Climate Change and its Impact of Highway Drainage Design: Sustainable Designs Under Uncertainty

Focus Area

Climate Change


Air Quality, Environmental Process






1-2 years

Research Idea Scope

The impact of climate change on highway drainage design and associated stormwater management systems and could be one of the important and critical challenges faced by future drainage engineers and transportation system designers.  Transportation infrastructure surrounding coastal areas is highly vulnerable to consequences of climate change, especially sea level rise and storm surge expected due to extreme hydrological events. Many design engineers and managers currently rely on historical hydrological data and not up-to-date design procedures without consideration of the impact of climate change on major inputs influencing the behavior of hydrologic systems and therefore influencing the drainage design. Methodologies incorporating all the uncertainties associated with climate change predictions are required for effective and sustainable management of transportation systems. Design changes include revision of intensity-duration-frequency curves that are routinely used for hydraulic and hydrologic drainage systems. Climate change sensitive designs incorporating climate change uncertainties based on downscaled multiple model predictions for different regions in the U.S., assessment and communication of uncertainties in the design process and also risk assessment of vulnerable transportation structures due to climate change.
 The proposed research will explore the revisions of highway drainage designs under climate change context with relevance to:1) incorporation of climate change uncertainties into drainage design methods, 2)compromise or sustainable designs based on climate change predictions and 3) evaluation and assessment of risk associated with extreme hydrological events (short duration intense storms: episodic events). The methods adopted will use soft computing approaches (e.g. fuzzy set theory, evolutionary optimization and emerging information theory methods) and will be applied for evaluation in four distinct climatic regions in the U.S. including the coastal areas of Florida vulnerable to sea level rise. The methods developed in the proposed study will allow decision-makers preferences towards magnitude and direction (increase or decrease) in a specific design variable associated with climate change.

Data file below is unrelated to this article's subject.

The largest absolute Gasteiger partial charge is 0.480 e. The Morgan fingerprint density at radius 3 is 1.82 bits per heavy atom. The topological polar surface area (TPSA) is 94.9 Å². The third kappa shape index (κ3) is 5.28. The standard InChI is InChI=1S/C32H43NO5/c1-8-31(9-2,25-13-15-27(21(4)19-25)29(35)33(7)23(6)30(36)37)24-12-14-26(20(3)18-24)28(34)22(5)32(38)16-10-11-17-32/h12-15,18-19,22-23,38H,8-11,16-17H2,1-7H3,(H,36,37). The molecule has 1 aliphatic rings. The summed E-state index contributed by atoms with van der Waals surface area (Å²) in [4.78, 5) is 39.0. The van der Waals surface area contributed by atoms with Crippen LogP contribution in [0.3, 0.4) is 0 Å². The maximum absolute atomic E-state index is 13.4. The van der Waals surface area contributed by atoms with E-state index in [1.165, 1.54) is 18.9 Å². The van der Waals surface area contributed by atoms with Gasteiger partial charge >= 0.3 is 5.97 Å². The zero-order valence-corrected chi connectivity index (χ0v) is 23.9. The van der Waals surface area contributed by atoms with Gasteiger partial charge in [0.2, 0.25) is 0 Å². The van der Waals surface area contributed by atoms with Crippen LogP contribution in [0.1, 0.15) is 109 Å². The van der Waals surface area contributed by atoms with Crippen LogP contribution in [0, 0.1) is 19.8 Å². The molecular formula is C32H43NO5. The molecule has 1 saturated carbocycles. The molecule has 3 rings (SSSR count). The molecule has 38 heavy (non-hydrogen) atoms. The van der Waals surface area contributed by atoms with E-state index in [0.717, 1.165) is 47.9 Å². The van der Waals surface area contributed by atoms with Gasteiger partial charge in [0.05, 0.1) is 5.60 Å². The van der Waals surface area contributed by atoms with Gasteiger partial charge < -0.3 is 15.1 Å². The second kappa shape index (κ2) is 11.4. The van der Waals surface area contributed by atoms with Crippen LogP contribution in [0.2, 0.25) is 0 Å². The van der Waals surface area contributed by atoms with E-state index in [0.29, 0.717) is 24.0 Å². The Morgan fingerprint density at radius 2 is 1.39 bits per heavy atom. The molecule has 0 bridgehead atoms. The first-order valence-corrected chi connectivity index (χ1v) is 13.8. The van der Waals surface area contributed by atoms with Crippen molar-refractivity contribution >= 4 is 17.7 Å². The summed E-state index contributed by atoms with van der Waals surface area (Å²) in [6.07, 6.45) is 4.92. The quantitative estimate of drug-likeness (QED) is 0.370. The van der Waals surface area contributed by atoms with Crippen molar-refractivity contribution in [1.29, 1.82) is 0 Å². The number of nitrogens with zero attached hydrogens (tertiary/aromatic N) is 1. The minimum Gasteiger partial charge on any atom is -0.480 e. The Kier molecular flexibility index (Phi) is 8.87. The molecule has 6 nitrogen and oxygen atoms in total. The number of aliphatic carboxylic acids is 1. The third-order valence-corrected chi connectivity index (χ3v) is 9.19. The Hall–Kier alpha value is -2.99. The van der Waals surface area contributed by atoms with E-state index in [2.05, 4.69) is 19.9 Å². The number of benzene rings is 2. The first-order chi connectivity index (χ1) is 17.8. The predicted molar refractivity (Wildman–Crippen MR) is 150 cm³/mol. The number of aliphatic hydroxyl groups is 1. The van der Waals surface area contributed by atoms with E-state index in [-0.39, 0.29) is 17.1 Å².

Urgency and Payoff

The proposed research will provide benefits to state and federal transportation agencies in revising their highway drainage design procedures considering the uncertainties associated with climate change. Revisions to IDF (intensity-duration-frequency) curves and drainage design methods considering climate change uncertainties was not addressed before in any study. This study will provide insights into compromise and climate change sensitive sustainable highway drainage design. The intention is to provide definitive guidelines in adopting adaptive designs to the changing climate and uncertainties associated with predictions from multiple climate change models.

Suggested By

Dr. Ramesh Teegavarapu, Florida Atlantic University

[email protected]